The most useful textbook & academic writing posts of the week: February 26, 2016

Print this quote and keep it next to where you write. This way, you will the first draft is nothing more than a starting pointalways be reminded, “The first draft is nothing more than a starting point,” as Andrew Stanton urges. You do not have to get the words out perfectly the first time; you just have to get them down. Remember, editing (and editing over and over again) exists for a reason! Below you’ll find excellent articles from around the web this past week. From the future of textbooks to how to get your first academic paper published, and so much in-between, I know you’ll find an article that is useful to you. And, as always, happy writing! [Read more…]

8 [MORE!] Academic writing blogs you should be following

Are you ready for more great academic writing blogs to follow?! blog logoThe original, 8 Academic writing blogs you should be following, was so popular (and continues to be) it seemed fitting to bring you a second addition—not to mention the fact that the blogs below are worthy of being followed! In no particular order, here are eight academic writing blogs that offer superb advice on everything academic writing and publishing related, plus life as an academic: [Read more…]

10 Ways to tease out your perfect dissertation topic

You deserve the perfect dissertation topic, and you will reach your answer.If you’re beginning or in the throes of your dissertation, you may know from other long-suffering students that the work engenders a love-hate relationship, with all the exasperations, frustrations, teeth-clenching, and eye-rolling, and occasional affection, elation, and fulfillment (eventually) of a primary human relationship. Therefore, your topic, like your partner, should be one that initially excites you and sustains you throughout the inevitable rages and reconciliations, desires to divorce yourself from it or run back to its scholarly arms, and finally settle into a consistent satisfying relationship. [Read more…]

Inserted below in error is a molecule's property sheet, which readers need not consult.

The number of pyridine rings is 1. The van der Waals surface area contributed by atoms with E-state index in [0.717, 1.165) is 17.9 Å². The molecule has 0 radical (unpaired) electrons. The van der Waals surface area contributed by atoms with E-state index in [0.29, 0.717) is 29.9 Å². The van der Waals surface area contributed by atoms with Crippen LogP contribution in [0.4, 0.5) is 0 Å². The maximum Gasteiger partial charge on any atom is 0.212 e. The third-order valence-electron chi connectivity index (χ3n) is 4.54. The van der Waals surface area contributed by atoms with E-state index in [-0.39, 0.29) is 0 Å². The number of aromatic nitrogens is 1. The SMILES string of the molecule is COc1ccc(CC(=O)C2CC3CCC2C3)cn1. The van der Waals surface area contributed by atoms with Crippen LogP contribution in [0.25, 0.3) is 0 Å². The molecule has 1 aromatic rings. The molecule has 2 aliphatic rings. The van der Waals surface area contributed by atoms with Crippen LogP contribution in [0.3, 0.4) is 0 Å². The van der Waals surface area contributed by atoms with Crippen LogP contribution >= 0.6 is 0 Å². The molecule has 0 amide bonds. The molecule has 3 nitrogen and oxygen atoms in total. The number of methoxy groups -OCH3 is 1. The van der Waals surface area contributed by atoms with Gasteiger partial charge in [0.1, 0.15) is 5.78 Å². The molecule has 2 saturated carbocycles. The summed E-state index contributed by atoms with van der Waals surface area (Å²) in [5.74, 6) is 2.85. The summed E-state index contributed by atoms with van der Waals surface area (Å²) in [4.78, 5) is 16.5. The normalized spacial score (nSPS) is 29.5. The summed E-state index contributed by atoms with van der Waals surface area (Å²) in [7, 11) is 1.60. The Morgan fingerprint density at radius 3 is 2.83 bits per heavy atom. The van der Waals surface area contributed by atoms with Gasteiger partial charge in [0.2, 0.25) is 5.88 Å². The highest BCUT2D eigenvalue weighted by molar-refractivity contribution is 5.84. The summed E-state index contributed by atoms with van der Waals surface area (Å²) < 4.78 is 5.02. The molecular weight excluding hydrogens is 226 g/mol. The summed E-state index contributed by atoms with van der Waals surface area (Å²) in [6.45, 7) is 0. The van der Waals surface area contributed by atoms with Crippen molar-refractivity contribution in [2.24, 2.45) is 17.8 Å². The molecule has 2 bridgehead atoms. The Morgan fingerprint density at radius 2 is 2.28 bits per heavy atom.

The most useful textbook & academic writing posts of the week: June 4, 2015

I spent a good 40 minutes writing this week’s lead in paragraph. keep calm it's only a first draftIt was slightly witty (or at least I’m telling myself that it was) and related to one of the articles highlighted this week. In the end, it was crap. There was simply no point. I was trying to explain the stress June brings and how it is a struggle to fit everything into my day and how that relates to you, as a writer, with a job and a life trying to squeeze in writing time. Alas, there was no amount of editing that could save it. Had it been written on paper it would have been crumpled up and tossed in the direction of the garbage can only to, as if in one last laugh at me, land a full foot away on the floor. Instead, it’s forever going to sit in a word document highlighted in awful yellow (something I do with text I wish to change before finalizing a post). All I can say this week is, I hope your writing endeavors have been more accomplished than mine. And whether they have or haven’t been, the articles below will at least give you advice and encouragement that tomorrow is a fresh start. Or, if nothing else, that you aren’t alone in this struggle.

Happy writing! [Read more…]

The most useful textbook & academic writing posts of the week: May 28, 2015

“The scariest moment is always just before you start.” –Stephen King "The scariest moment is always just before you start." Stephen King quote